Along with Wg Cdr Zeeshan Baryar and Sqn Ldr Bilal Raza, he led the three JF-17s from Karachi to Paris. The OC told the author, “It all went according to plan with plenty of time to prepare for the air show itself.”
In Paris, the two display pilots were the experienced Wg Cdr Zeeshan Baryar and Sqn Ldr Syed Sibtain. They carried out their practice demonstrations on June 13th and 14th and took turns to fly in the air show. Because of safety regulations, the aircraft were not allowed to manoeuvre at less than 1,500ft during the display. While the impressive JF-17 take-off we usually see at the shows was watered-down, Wg Cdr Baryar confided to the author that he reached 8G in the jet during the six-minute display. Baryar and Sibtain have joined an elite group of nine JF-17 pilots that have displayed the aircraft overseas, but Paris marks Baryar’s last show, having launched his career at Zhuhai Air Show 2016.
One JF-17 was displayed in the static show surrounded by a plethora of missiles and weapons that have been integrated on the jet. Two JF-17s were used for the flying display (one in Pakistan’s national colours and other in standard grey scheme). The green jet had a UAV kill marking on the left side of the cockpit. The drone was detected by radar flying over Panjgur Province on the night of 18th June, 2017 and was subsequently shot down with a PL-5EII, fired by Sqn Ldr Zeeshan Khan. Several such UAVs have suffered a similar fate in the past, after being tracked by the PAF but this was the first time the author had seen such markings on the side of a JF-17.
After three years of absence, Exercise Anatolian Eagle took place at Konya Air Base from 17th to 28th June and saw the JF-17 making its first appearance at a NATO exercise. Under the command of Gp Capt Ghazi Salahuddin, five JF-17 Thunder aircraft along with combat air and ground crew, technicians and maintenance crew participated in the exercise. No 28 Multirole Sqn ‘Phoenix’ was tasked with this huge responsibility, coming 14 months after standing up as a fighter squadron on 28th February, 2018. Other than PAF, this year’s international Anatolian Eagle 2019 Training Exercise included various air forces from around the world. Azerbaijan Air Force participated with 3 observers, U.S. Air Force with 6 x F-15Es, Italian Air Force with 3 x AMX A-11s, Qatar Air Force with 1 x C-17 and 1 x C-130J, NATO with 1 x E-3A, Royal Jordanian Air Force with 3 x F-16AM/BMs, Turkish Naval Force with 2 x Frigates and 1 Torpedo Boat. Turkish Air Force attended the event with 6 x F4E-2020s of the 111st Squadron, F-16C/D of the 113rd, 132nd, 152nd and 161st Squadrons, with KC-135R of the 101st Squadron, with E-7T of the 131st Squadron, with CN-235M and AS-532UL of the 135th Squadron and with C-160D “MİLKAR-2U” aircraft of the 221st Squadron.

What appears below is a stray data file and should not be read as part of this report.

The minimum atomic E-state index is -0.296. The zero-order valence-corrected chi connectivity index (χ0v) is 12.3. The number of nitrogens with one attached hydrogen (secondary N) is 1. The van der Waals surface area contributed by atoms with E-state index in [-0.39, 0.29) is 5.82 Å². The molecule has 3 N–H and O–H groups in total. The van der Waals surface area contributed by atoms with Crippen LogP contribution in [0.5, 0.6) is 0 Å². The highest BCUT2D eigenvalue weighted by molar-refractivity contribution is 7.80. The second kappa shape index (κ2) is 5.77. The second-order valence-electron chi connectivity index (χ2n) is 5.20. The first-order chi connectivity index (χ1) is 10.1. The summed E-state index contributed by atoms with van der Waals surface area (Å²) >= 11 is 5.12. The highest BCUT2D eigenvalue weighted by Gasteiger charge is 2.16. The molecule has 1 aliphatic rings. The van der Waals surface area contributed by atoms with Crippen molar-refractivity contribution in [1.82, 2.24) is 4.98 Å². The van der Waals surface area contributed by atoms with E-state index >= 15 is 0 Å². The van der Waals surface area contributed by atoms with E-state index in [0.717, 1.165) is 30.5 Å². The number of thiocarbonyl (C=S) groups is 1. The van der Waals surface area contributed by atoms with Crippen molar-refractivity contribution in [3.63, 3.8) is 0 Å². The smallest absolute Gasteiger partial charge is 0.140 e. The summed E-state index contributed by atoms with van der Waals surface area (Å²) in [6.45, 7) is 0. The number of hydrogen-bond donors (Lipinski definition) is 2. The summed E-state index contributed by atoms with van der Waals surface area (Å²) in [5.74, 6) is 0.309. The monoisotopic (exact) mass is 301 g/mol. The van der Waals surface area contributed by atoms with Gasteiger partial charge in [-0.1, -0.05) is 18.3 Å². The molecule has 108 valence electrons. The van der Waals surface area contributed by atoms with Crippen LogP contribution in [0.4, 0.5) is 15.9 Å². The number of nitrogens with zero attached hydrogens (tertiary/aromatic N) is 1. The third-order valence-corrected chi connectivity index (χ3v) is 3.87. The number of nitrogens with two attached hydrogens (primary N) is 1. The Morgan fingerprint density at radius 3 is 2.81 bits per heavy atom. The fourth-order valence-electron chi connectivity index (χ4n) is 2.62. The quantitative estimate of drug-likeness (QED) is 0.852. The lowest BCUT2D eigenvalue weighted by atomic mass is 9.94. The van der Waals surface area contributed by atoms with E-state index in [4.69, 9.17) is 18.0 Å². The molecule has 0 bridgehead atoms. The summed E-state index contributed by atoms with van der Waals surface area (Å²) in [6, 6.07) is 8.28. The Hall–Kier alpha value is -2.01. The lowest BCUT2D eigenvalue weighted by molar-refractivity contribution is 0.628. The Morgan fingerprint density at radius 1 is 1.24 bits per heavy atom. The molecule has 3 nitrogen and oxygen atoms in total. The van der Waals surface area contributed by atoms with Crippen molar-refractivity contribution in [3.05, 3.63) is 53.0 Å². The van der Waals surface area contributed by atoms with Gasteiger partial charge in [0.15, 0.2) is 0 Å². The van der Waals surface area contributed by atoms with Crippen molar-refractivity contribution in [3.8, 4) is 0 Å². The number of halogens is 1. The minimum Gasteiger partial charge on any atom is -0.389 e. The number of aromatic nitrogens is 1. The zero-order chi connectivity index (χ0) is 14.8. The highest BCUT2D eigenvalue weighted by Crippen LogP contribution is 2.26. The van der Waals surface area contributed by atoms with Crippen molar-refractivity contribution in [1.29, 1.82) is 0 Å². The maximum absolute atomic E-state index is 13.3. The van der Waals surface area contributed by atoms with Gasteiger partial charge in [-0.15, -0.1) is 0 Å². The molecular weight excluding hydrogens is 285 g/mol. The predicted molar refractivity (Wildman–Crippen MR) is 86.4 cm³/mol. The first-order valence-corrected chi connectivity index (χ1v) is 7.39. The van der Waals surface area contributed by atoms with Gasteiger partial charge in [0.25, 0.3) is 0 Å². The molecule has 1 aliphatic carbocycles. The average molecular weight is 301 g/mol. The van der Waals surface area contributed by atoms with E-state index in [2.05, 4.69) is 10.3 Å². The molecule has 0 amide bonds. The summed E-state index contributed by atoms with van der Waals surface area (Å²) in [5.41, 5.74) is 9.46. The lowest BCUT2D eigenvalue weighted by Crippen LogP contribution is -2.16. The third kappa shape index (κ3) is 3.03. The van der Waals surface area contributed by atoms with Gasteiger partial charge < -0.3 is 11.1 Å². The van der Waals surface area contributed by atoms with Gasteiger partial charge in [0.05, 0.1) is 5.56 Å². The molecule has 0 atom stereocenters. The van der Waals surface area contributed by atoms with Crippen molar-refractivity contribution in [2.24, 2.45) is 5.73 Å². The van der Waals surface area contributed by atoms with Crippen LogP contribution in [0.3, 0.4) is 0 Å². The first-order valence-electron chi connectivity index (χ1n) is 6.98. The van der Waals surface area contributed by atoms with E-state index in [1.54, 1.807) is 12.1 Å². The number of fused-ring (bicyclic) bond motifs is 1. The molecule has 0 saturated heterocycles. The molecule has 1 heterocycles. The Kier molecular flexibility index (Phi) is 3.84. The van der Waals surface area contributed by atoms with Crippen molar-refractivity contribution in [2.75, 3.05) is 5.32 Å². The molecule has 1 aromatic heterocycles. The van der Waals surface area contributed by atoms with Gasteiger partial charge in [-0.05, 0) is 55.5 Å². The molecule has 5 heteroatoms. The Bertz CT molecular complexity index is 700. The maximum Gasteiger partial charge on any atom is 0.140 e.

All five Block-1 jets, which have served with a mix of other units, were fitted with three large fuel tanks as they would not be involved in any air combat. But due to the length of the missions and with no air-to-air refuelling system, the extra fuel was a necessity. Working with the Blue Force, they were probably being used as an escort to protect high value assets such as the Turkish Air Force E-7T AEW&C. The exercise was conducted with an aim to share experiences and tactics between all the participating assets. It strengthened military relationships and developed inter-operability with the participants to increase training level and combat readiness.
The Anatolian Eagle exercise dates back to the late 90s, when it was established as a national air warfare exercise. Following the participation of the Turkish Air Force in Red Flag in 1997, ambitions to enhance inter-operability of the exercise grew. Subsequently, the exercise commenced in June, 2001 at Konya Air Base with participation from the Turkish Air Force, United States Air Force and Israeli Air Force.